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Koning Eizenberg combines symbolism and craft for a new chapel in Hollywood

It took decades of piecemeal construction—a new day school here, a dank brick chapel there—to build the Temple Israel of Hollywood (TIOH). But it would require 10 years of work by Koning Eizenberg Architecture to transform the 90-year-old Spanish Colonial Revival–style temple into a flexible and social campus for worship. So far, the project has yielded a collection of generous, sunlit spaces, including a sculptural multiuse chapel.

The chapel is a study in contrasts: A large glass wall populated by staggered, canted window panes fronts a courtyard framed by the masonry-clad temple and a low administrative wing, the glass surfaces of the new chapel sheathed by a folded-aluminum louver system. That steel-supported shade was meticulously designed and fabricated against the restrictive physical tolerances of the aluminum material—its design is partially inspired by the ceremonial tallit cloth. The expanse is interrupted by a wall enclosing the Ark of the chapel, an extra-thick volume that appears to be made of solid sandstone but is actually hollow inside. The sedimentary exterior treatment on the Ark is achieved by hand-applying compositions of different colored sands and tiny pebbles—brought to Los Angeles from congregants’ visits to Jerusalem—over a shotcrete substrate.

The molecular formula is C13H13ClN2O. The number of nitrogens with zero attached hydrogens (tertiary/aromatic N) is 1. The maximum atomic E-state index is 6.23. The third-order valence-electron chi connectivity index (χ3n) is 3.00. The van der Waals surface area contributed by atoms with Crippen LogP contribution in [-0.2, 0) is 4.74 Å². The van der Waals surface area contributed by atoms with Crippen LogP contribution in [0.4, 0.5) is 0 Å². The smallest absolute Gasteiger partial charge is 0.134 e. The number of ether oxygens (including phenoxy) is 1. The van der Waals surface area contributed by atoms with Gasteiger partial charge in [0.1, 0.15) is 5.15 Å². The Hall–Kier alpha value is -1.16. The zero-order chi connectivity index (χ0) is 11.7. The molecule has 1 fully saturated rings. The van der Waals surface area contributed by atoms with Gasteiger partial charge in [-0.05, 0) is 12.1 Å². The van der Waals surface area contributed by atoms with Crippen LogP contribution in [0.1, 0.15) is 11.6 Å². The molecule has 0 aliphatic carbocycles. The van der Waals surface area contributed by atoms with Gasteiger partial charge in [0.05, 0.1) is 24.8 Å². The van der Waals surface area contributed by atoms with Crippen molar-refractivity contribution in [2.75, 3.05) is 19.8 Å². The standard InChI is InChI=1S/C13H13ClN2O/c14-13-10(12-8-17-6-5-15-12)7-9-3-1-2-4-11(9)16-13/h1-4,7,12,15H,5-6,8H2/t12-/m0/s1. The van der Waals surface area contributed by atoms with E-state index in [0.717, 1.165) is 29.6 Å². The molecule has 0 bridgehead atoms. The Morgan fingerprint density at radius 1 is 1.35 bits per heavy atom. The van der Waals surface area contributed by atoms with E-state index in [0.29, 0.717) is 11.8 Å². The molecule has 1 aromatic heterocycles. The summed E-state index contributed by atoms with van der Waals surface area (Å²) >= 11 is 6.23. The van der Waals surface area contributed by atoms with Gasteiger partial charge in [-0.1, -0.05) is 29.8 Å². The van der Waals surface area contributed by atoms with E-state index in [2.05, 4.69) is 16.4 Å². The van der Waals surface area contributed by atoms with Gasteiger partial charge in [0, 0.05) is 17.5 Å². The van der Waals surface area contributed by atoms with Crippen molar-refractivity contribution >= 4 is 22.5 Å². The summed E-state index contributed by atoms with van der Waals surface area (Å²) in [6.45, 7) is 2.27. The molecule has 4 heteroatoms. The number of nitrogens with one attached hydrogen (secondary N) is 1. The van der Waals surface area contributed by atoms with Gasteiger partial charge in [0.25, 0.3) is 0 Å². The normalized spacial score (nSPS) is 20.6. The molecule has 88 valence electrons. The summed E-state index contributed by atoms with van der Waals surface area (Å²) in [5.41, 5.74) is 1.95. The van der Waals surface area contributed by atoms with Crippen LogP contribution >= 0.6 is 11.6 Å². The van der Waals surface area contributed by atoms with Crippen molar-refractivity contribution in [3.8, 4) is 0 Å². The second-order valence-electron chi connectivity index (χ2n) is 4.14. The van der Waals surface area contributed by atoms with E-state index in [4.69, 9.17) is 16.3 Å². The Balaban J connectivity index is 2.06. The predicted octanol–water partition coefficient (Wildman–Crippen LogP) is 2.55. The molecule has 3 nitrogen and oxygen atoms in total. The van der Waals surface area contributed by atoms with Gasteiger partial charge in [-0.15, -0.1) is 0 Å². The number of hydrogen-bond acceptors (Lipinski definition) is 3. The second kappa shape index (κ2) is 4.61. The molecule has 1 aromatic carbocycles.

Nathan Bishop, principal at KEA and project designer for TIOH, explained that a tight budget forced the architects to develop custom but frugal approaches. “There are no off-the-shelf products,” Bishop explained regarding the chapel’s major components.

Along the inside of the chapel, the Ark itself is interrupted by a large vertical screen made of CNC-milled maple. The Ark screen is decorated by a dense geometric pattern that conceals a space containing a Torah. The chapel interior is topped by a suspended CNC-milled, segmented plywood ceiling. Its crisscrossing and angular profiles sweep from east to west, variable peaks and valleys rising and falling to create a cavernous lid. The segments allow for the ceiling to have two readings: an airy structure from below, and a solid one from afar.